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7 May 2002

I had an email from a friend who is considering starting WeightWatchers. She asks a good question:

What do you think will keep you from gaining it back? It's an innocent question, because I know you have dieted down to bathing suit weight before and gained it back. And I have done the same and gained it back in spades. How can we keep it off, once it is gone? Is this physiologically possible?

I've been thinking about how to answer her. I spent most of my time on the exercise bike this morning just thinking about this whole thing with me and weight.

She's right--I've lost the weight before. From 1984-85, I decided to lose 100 lbs. I did it as a gift for a friend's 50th birthday. He couldn't have cared less, but I kidded myself into thinking that it would matter to him if I put forth all this effort and lost the weight. I didn't lose 100, but I lost 80 by the time of his birthday. I felt thrilled with how I looked, with my new wardrobe, with success. I was so proud of me.

The day of his birthday party came. It was a swimming party and I was going to be wearing a bathing suit for the first time in years, a humongous big deal for me. All the usual suspects were there--all the people who had been seeing me fat for the previous few years, and who hadn't seen me in a year,  and I couldn't wait to show them all my new body.

Nobody noticed. Not one single person. My friend never said "look how good she looks!" I was devastated. I was so depressed that I started eating again that night (lots of crab dip--I even remember what I ate!) and I never dieted seriously for more than a few weeks again after that.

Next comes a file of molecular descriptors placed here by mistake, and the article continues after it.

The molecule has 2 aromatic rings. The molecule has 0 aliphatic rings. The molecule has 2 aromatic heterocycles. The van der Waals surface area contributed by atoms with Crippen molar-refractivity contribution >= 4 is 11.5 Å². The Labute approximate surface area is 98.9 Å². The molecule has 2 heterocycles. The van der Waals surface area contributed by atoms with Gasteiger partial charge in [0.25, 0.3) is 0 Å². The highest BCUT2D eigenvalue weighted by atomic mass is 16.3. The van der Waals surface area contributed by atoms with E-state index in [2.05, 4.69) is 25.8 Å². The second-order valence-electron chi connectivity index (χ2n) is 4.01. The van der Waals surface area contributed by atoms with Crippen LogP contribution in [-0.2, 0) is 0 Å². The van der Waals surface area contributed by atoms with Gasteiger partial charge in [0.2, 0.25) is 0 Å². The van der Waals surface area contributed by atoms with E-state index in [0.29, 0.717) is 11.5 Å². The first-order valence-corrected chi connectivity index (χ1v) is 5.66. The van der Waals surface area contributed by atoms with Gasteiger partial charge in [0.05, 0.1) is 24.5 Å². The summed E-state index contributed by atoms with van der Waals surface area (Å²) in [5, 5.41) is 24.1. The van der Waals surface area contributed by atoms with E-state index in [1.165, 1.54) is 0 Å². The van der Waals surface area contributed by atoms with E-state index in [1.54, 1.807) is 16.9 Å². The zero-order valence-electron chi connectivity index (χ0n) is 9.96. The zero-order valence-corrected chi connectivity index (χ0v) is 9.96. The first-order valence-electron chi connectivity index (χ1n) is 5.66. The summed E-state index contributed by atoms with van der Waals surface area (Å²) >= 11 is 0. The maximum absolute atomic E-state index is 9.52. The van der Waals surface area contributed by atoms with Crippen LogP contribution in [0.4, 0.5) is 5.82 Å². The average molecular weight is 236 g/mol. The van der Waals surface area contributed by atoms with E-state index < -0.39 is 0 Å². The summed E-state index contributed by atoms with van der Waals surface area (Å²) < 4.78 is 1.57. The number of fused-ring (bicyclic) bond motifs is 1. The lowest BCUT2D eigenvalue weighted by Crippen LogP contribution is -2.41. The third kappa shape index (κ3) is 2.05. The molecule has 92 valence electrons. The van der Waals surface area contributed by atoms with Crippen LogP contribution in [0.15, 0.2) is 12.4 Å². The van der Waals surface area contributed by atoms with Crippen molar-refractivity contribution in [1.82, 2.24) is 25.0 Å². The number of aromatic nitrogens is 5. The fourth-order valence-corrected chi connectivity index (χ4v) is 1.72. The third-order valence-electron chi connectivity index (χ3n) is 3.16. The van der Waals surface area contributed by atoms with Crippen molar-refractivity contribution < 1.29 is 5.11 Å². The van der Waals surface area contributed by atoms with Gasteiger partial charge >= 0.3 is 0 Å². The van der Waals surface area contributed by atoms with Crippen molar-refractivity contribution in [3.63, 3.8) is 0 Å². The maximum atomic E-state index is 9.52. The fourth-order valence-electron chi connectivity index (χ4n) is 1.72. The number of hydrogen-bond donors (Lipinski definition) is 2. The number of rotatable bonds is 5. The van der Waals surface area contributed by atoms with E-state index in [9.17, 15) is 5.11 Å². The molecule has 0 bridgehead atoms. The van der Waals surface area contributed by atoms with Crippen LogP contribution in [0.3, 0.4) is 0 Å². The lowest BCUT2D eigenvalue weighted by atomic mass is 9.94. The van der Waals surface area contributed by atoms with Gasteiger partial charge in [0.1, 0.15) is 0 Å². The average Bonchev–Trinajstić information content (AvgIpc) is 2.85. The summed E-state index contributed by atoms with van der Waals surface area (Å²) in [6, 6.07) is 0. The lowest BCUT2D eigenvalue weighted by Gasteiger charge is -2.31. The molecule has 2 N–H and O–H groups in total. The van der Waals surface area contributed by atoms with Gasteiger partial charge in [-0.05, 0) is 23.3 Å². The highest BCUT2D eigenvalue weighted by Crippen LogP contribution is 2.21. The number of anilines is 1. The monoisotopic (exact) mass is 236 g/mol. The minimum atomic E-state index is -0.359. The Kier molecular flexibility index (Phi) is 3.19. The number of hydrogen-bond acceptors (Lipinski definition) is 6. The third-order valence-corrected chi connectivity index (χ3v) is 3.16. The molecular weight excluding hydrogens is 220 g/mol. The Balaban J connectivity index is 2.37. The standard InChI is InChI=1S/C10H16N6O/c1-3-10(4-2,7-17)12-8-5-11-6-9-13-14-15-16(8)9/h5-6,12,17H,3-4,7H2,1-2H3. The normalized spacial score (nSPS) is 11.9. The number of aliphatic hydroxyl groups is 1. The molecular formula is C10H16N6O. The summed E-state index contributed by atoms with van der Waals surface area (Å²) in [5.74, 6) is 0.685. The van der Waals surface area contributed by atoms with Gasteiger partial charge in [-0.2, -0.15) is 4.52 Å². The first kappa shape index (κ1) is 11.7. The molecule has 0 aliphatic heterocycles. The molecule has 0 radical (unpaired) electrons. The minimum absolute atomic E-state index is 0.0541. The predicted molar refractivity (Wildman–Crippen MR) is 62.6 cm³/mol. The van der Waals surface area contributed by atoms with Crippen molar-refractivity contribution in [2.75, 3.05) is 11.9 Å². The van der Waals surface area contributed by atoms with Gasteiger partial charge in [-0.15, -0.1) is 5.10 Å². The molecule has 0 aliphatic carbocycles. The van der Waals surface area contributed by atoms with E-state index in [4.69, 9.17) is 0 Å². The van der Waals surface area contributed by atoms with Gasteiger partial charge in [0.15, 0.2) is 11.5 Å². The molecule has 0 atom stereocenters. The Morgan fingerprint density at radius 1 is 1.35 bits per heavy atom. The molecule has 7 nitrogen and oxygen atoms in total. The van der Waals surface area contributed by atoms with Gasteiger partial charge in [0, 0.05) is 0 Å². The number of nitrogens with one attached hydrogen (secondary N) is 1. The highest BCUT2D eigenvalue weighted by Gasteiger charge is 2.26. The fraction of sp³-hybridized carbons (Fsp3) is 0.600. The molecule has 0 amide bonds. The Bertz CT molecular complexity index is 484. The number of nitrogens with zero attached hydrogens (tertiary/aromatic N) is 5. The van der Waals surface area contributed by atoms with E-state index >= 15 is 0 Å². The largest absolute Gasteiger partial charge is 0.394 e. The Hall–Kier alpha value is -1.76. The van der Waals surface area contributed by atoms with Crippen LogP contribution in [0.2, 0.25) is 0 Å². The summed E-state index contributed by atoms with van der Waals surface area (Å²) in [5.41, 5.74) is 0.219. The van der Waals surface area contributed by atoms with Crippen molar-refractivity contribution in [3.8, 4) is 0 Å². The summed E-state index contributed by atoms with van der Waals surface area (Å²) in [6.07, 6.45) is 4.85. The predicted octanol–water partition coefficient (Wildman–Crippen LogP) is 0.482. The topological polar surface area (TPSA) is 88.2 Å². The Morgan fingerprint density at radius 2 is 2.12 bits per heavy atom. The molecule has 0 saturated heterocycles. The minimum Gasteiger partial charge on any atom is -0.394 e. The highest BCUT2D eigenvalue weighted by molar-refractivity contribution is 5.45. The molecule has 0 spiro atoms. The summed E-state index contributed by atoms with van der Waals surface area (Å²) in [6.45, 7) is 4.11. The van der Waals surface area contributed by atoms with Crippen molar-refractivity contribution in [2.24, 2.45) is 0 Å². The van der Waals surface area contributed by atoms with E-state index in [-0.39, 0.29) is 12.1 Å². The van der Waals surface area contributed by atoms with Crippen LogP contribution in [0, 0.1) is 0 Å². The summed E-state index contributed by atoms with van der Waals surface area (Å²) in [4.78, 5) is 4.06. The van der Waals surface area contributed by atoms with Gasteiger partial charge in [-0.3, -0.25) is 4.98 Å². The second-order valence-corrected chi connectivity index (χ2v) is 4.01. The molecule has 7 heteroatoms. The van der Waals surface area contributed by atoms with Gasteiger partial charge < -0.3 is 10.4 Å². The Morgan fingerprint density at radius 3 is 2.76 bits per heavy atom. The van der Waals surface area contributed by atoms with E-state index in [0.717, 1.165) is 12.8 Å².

Now--in retrospect, I know that I'd done everything wrong. I was losing the weight for someone else, I was "dieting" (and a "diet" is something that you are either "on" or "off of"). When you reach your goal weight after a "diet" you then think that you can finally eat all those things you've been craving all that time and sooner or later, all the weight comes back, and usually then some. The more diets you've been on, the faster the weight comes back. (I should know--I've been dieting since age 10.)

Will this time be "the one" that finally works, that finally gets me to where I am supposed to be for my health and keeps me there?

Well, this time I'm doing things differently, so I sincerely hope so.

First of all, I'm not doing this for anybody but me. I've looked at all the reasons why I hate being fat, I've heard the doctor give me all the health reasons why I need to lose weight, I've had people tell me it doesn't matter whether I'm fat or thin--they love me anyway. So when I decided to lose weight, I was doing it for nobody but me. If I stop doing what I'm doing, the only person who really cares is me. I'm the one who has to deal with airline seatbelt extenders, chairs that come up with you when you try to stand up, stairs that you can't climb, theatre seats that dig into your hips throughout a show, restaurant booths that you wear rather than sit in, etc., etc., etc.